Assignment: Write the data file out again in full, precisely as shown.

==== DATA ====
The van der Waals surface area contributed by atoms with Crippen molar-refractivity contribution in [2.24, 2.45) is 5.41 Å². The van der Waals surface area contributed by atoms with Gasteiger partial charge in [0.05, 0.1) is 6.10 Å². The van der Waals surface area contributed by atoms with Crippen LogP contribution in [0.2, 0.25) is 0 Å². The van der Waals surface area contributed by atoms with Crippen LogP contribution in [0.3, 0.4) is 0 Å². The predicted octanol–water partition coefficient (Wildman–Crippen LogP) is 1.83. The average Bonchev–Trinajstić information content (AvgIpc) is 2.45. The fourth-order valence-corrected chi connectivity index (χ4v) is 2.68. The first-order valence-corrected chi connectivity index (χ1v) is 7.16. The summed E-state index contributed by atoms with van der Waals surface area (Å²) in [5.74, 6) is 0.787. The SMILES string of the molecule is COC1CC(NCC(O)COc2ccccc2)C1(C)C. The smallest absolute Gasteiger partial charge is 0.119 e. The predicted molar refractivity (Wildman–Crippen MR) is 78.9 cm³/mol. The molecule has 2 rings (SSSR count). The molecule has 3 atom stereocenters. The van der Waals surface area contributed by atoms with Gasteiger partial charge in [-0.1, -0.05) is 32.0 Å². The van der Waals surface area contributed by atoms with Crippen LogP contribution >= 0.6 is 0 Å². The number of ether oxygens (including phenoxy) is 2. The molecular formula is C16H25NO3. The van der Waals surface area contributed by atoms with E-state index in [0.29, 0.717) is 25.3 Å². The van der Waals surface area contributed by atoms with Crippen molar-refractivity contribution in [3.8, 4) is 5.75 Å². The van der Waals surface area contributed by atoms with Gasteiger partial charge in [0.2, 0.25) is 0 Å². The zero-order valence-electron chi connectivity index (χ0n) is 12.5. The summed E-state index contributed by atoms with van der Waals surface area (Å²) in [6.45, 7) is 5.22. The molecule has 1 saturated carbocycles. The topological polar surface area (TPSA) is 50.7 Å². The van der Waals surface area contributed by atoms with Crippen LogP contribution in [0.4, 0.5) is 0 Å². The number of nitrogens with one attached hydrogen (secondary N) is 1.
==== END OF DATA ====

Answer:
The van der Waals surface area contributed by atoms with Crippen molar-refractivity contribution in [2.24, 2.45) is 5.41 Å². The van der Waals surface area contributed by atoms with Gasteiger partial charge in [0.05, 0.1) is 6.10 Å². The van der Waals surface area contributed by atoms with Crippen LogP contribution in [0.2, 0.25) is 0 Å². The van der Waals surface area contributed by atoms with Crippen LogP contribution in [0.3, 0.4) is 0 Å². The predicted octanol–water partition coefficient (Wildman–Crippen LogP) is 1.83. The average Bonchev–Trinajstić information content (AvgIpc) is 2.45. The fourth-order valence-corrected chi connectivity index (χ4v) is 2.68. The first-order valence-corrected chi connectivity index (χ1v) is 7.16. The summed E-state index contributed by atoms with van der Waals surface area (Å²) in [5.74, 6) is 0.787. The SMILES string of the molecule is COC1CC(NCC(O)COc2ccccc2)C1(C)C. The smallest absolute Gasteiger partial charge is 0.119 e. The predicted molar refractivity (Wildman–Crippen MR) is 78.9 cm³/mol. The molecule has 2 rings (SSSR count). The molecule has 3 atom stereocenters. The van der Waals surface area contributed by atoms with Gasteiger partial charge in [-0.1, -0.05) is 32.0 Å². The van der Waals surface area contributed by atoms with Crippen LogP contribution >= 0.6 is 0 Å². The number of ether oxygens (including phenoxy) is 2. The molecular formula is C16H25NO3. The van der Waals surface area contributed by atoms with E-state index in [0.29, 0.717) is 25.3 Å². The van der Waals surface area contributed by atoms with Crippen molar-refractivity contribution in [3.8, 4) is 5.75 Å². The van der Waals surface area contributed by atoms with Gasteiger partial charge in [0.2, 0.25) is 0 Å². The zero-order valence-electron chi connectivity index (χ0n) is 12.5. The summed E-state index contributed by atoms with van der Waals surface area (Å²) in [6.45, 7) is 5.22. The molecule has 1 saturated carbocycles. The topological polar surface area (TPSA) is 50.7 Å². The van der Waals surface area contributed by atoms with Crippen LogP contribution in [0.4, 0.5) is 0 Å². The number of nitrogens with one attached hydrogen (secondary N) is 1.